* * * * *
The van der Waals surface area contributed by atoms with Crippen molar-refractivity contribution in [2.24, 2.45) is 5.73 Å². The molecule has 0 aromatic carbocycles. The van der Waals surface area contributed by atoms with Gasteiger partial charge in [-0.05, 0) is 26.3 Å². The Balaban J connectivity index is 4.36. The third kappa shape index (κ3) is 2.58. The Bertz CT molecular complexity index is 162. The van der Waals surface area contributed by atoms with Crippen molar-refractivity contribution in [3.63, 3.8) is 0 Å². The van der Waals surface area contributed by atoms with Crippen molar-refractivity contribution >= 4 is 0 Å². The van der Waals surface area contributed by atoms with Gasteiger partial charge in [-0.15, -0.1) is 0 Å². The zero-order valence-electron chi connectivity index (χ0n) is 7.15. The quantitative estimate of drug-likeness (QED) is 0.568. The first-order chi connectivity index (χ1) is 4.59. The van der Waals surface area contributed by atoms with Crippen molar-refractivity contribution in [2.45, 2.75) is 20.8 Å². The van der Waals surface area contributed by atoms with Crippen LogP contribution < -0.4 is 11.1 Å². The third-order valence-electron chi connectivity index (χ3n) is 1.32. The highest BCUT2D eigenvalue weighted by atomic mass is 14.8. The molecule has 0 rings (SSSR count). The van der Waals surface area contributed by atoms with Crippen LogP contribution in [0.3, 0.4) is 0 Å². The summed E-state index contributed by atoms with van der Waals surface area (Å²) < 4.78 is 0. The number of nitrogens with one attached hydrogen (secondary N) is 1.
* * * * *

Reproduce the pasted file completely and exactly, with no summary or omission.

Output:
The van der Waals surface area contributed by atoms with Crippen molar-refractivity contribution in [2.24, 2.45) is 5.73 Å². The molecule has 0 aromatic carbocycles. The van der Waals surface area contributed by atoms with Gasteiger partial charge in [-0.05, 0) is 26.3 Å². The Balaban J connectivity index is 4.36. The third kappa shape index (κ3) is 2.58. The Bertz CT molecular complexity index is 162. The van der Waals surface area contributed by atoms with Crippen molar-refractivity contribution in [3.63, 3.8) is 0 Å². The van der Waals surface area contributed by atoms with Crippen molar-refractivity contribution >= 4 is 0 Å². The van der Waals surface area contributed by atoms with Gasteiger partial charge in [-0.15, -0.1) is 0 Å². The zero-order valence-electron chi connectivity index (χ0n) is 7.15. The quantitative estimate of drug-likeness (QED) is 0.568. The first-order chi connectivity index (χ1) is 4.59. The van der Waals surface area contributed by atoms with Crippen molar-refractivity contribution in [2.45, 2.75) is 20.8 Å². The van der Waals surface area contributed by atoms with Crippen LogP contribution < -0.4 is 11.1 Å². The third-order valence-electron chi connectivity index (χ3n) is 1.32. The highest BCUT2D eigenvalue weighted by atomic mass is 14.8. The molecule has 0 rings (SSSR count). The van der Waals surface area contributed by atoms with Crippen LogP contribution in [0.3, 0.4) is 0 Å². The summed E-state index contributed by atoms with van der Waals surface area (Å²) < 4.78 is 0. The number of nitrogens with one attached hydrogen (secondary N) is 1.